Studies such as these will provide physicians and researchers much-needed evidence on the clinical utility of NGS for incorporation into routine genetic testing in clinical oncology practice and thrust the clinical research.

Meet Dr. Firoz Ahmad at Emerging Role of Next Generation Sequencing in Clinical Genomics in Mumbai on November 01, 2017.



Newer Metabolite and Pathway Identification Approaches to Metabolomics

Conference Talk by Dr. Pal

Dr Debnath
Dr Debnath Pal, Professor, Indian Institute of Science, India

Talk Abstract: Identification of metabolites and inference of differentially regulated metabolic pathways are the key aims of metabolomics research. A common approach to this problem is to compare the experimental spectrum with the database archived metabolite information. However, databases store metabolite information at “standard condition” which are in most cases in variance to the experimental condition data is obtained. Consequently, a considerable fraction of the metabolites remains unidentified and the experimental spectrum unharvested.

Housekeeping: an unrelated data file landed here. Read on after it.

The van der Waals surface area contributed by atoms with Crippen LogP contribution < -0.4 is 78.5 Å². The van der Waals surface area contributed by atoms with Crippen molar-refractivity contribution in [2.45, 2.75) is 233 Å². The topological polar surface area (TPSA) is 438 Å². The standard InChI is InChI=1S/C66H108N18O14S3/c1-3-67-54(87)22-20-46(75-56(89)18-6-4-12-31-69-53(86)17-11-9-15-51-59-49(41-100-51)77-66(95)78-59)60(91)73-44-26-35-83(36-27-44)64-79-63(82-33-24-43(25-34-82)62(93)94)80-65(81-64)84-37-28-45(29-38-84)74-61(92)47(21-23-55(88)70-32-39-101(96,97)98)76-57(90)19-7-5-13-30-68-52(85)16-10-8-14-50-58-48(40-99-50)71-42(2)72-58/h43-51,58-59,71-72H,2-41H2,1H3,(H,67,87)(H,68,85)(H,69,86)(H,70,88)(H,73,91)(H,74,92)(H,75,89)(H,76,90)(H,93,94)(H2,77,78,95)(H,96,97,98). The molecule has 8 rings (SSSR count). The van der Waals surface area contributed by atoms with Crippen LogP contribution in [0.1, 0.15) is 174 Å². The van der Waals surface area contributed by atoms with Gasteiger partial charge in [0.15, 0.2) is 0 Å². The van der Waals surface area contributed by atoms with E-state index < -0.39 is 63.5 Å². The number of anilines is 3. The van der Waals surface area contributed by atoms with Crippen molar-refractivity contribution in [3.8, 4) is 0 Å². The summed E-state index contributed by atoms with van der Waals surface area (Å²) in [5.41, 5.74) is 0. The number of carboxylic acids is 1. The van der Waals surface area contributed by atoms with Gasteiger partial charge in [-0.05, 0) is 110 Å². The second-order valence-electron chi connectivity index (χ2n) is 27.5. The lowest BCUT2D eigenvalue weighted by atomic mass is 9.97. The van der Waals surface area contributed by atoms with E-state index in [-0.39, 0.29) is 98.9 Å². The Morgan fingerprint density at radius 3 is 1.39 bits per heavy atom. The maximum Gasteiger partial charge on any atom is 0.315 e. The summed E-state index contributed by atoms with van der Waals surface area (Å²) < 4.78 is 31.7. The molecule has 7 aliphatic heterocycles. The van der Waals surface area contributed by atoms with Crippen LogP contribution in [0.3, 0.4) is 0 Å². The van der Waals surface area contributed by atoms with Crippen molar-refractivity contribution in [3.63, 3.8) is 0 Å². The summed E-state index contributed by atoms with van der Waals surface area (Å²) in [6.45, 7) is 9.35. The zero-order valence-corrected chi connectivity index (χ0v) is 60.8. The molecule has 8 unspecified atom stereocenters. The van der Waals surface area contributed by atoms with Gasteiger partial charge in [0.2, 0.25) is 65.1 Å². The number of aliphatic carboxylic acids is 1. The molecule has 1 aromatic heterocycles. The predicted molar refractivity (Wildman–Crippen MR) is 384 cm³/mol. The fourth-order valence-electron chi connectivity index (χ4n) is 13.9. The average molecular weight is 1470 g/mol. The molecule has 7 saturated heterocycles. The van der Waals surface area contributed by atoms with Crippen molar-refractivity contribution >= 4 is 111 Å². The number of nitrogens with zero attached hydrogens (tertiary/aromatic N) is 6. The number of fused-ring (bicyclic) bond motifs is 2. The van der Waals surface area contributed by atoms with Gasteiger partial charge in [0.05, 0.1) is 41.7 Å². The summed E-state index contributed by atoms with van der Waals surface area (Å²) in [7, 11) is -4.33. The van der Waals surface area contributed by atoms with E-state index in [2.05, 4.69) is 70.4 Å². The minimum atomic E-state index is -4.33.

Dr. Pal has developed a method based on matching the pattern of spectrum peaks rather than absolute tolerance thresholds, using a combination of geometric hashing and similarity scoring techniques. When applied to 2D NMR metabolomics data, tests with 719 metabolites from the Human Metabolome Database show that 100% of the metabolites can be assigned correctly when accurate data are available. A high success rate is obtained even in the presence of large chemical shift deviations such as 0.5 ppm in 1H and 3 ppm in 13C and missing peaks (up to 50%), compared to nearly no assignments obtained under these conditions with existing methods that employ a direct database search approach. A variation of the approach has been extended to obtain “peaks to pathways” information from NMR spectral data.